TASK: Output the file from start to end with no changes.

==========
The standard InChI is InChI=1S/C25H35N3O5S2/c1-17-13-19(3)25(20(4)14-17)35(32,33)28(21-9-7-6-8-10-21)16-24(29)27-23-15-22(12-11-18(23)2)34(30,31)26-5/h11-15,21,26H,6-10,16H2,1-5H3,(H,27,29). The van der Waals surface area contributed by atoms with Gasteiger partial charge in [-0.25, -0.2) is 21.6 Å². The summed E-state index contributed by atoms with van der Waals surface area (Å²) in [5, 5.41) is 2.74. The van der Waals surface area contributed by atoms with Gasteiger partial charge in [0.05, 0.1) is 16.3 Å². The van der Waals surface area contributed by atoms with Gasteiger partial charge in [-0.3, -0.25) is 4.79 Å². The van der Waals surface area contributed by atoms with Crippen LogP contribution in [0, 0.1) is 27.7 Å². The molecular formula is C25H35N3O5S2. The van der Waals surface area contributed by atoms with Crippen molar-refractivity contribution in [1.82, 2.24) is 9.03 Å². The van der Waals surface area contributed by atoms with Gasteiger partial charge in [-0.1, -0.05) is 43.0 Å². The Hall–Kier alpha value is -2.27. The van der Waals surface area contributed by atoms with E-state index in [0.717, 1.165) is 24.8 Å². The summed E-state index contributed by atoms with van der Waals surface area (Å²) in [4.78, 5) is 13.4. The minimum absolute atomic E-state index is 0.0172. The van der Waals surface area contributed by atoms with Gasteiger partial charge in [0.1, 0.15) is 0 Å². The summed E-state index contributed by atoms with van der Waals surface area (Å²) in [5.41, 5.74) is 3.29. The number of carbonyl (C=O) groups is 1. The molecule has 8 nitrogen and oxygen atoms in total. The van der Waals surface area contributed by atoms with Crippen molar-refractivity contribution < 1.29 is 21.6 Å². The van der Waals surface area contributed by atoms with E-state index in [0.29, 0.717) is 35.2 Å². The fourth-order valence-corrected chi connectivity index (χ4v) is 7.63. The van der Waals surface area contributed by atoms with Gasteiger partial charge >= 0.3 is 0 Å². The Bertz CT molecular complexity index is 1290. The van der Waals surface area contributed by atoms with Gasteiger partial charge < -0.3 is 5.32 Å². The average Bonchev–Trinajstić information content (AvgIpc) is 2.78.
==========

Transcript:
The standard InChI is InChI=1S/C25H35N3O5S2/c1-17-13-19(3)25(20(4)14-17)35(32,33)28(21-9-7-6-8-10-21)16-24(29)27-23-15-22(12-11-18(23)2)34(30,31)26-5/h11-15,21,26H,6-10,16H2,1-5H3,(H,27,29). The van der Waals surface area contributed by atoms with Gasteiger partial charge in [-0.25, -0.2) is 21.6 Å². The summed E-state index contributed by atoms with van der Waals surface area (Å²) in [5, 5.41) is 2.74. The van der Waals surface area contributed by atoms with Gasteiger partial charge in [0.05, 0.1) is 16.3 Å². The van der Waals surface area contributed by atoms with Gasteiger partial charge in [-0.3, -0.25) is 4.79 Å². The van der Waals surface area contributed by atoms with Crippen LogP contribution in [0, 0.1) is 27.7 Å². The molecular formula is C25H35N3O5S2. The van der Waals surface area contributed by atoms with Crippen molar-refractivity contribution in [1.82, 2.24) is 9.03 Å². The van der Waals surface area contributed by atoms with Gasteiger partial charge in [-0.1, -0.05) is 43.0 Å². The Hall–Kier alpha value is -2.27. The van der Waals surface area contributed by atoms with E-state index in [0.717, 1.165) is 24.8 Å². The summed E-state index contributed by atoms with van der Waals surface area (Å²) in [4.78, 5) is 13.4. The minimum absolute atomic E-state index is 0.0172. The van der Waals surface area contributed by atoms with Gasteiger partial charge in [0.1, 0.15) is 0 Å². The summed E-state index contributed by atoms with van der Waals surface area (Å²) in [5.41, 5.74) is 3.29. The number of carbonyl (C=O) groups is 1. The molecule has 8 nitrogen and oxygen atoms in total. The van der Waals surface area contributed by atoms with Crippen molar-refractivity contribution < 1.29 is 21.6 Å². The van der Waals surface area contributed by atoms with E-state index in [0.29, 0.717) is 35.2 Å². The fourth-order valence-corrected chi connectivity index (χ4v) is 7.63. The van der Waals surface area contributed by atoms with Gasteiger partial charge >= 0.3 is 0 Å². The Bertz CT molecular complexity index is 1290. The van der Waals surface area contributed by atoms with Gasteiger partial charge < -0.3 is 5.32 Å². The average Bonchev–Trinajstić information content (AvgIpc) is 2.78.